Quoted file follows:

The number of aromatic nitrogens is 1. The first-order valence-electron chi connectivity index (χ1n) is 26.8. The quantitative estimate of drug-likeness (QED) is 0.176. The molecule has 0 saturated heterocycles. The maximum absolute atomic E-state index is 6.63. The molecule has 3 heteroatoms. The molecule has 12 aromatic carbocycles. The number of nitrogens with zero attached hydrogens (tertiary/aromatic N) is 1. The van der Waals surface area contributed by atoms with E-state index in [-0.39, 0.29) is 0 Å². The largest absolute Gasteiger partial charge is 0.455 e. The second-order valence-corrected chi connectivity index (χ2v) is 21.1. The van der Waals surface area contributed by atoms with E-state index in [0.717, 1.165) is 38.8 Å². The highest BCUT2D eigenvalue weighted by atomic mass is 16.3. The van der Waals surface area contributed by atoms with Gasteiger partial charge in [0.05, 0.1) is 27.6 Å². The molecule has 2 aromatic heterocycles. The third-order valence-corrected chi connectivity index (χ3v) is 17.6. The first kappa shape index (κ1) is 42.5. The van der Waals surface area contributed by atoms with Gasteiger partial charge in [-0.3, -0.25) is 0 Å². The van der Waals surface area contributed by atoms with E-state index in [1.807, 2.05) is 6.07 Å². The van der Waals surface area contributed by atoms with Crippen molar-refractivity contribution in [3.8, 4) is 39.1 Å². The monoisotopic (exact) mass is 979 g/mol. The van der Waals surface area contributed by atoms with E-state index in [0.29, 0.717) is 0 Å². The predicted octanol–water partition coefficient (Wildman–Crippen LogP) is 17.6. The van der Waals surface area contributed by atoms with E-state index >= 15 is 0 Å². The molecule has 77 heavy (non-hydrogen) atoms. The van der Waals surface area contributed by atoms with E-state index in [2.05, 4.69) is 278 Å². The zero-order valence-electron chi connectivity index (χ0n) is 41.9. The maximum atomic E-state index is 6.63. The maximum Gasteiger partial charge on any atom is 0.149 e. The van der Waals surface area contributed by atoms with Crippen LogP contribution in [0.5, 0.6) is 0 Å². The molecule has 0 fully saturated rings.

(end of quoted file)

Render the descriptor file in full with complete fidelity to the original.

The number of aromatic nitrogens is 1. The first-order valence-electron chi connectivity index (χ1n) is 26.8. The quantitative estimate of drug-likeness (QED) is 0.176. The molecule has 0 saturated heterocycles. The maximum absolute atomic E-state index is 6.63. The molecule has 3 heteroatoms. The molecule has 12 aromatic carbocycles. The number of nitrogens with zero attached hydrogens (tertiary/aromatic N) is 1. The van der Waals surface area contributed by atoms with E-state index in [-0.39, 0.29) is 0 Å². The largest absolute Gasteiger partial charge is 0.455 e. The second-order valence-corrected chi connectivity index (χ2v) is 21.1. The van der Waals surface area contributed by atoms with E-state index in [0.717, 1.165) is 38.8 Å². The highest BCUT2D eigenvalue weighted by atomic mass is 16.3. The van der Waals surface area contributed by atoms with Gasteiger partial charge in [0.05, 0.1) is 27.6 Å². The molecule has 2 aromatic heterocycles. The third-order valence-corrected chi connectivity index (χ3v) is 17.6. The first kappa shape index (κ1) is 42.5. The van der Waals surface area contributed by atoms with Gasteiger partial charge in [-0.3, -0.25) is 0 Å². The van der Waals surface area contributed by atoms with E-state index in [1.807, 2.05) is 6.07 Å². The van der Waals surface area contributed by atoms with Crippen molar-refractivity contribution in [3.8, 4) is 39.1 Å². The monoisotopic (exact) mass is 979 g/mol. The van der Waals surface area contributed by atoms with E-state index in [0.29, 0.717) is 0 Å². The predicted octanol–water partition coefficient (Wildman–Crippen LogP) is 17.6. The van der Waals surface area contributed by atoms with E-state index >= 15 is 0 Å². The molecule has 77 heavy (non-hydrogen) atoms. The van der Waals surface area contributed by atoms with E-state index in [2.05, 4.69) is 278 Å². The zero-order valence-electron chi connectivity index (χ0n) is 41.9. The maximum atomic E-state index is 6.63. The maximum Gasteiger partial charge on any atom is 0.149 e. The van der Waals surface area contributed by atoms with Crippen LogP contribution in [0.5, 0.6) is 0 Å². The molecule has 0 fully saturated rings.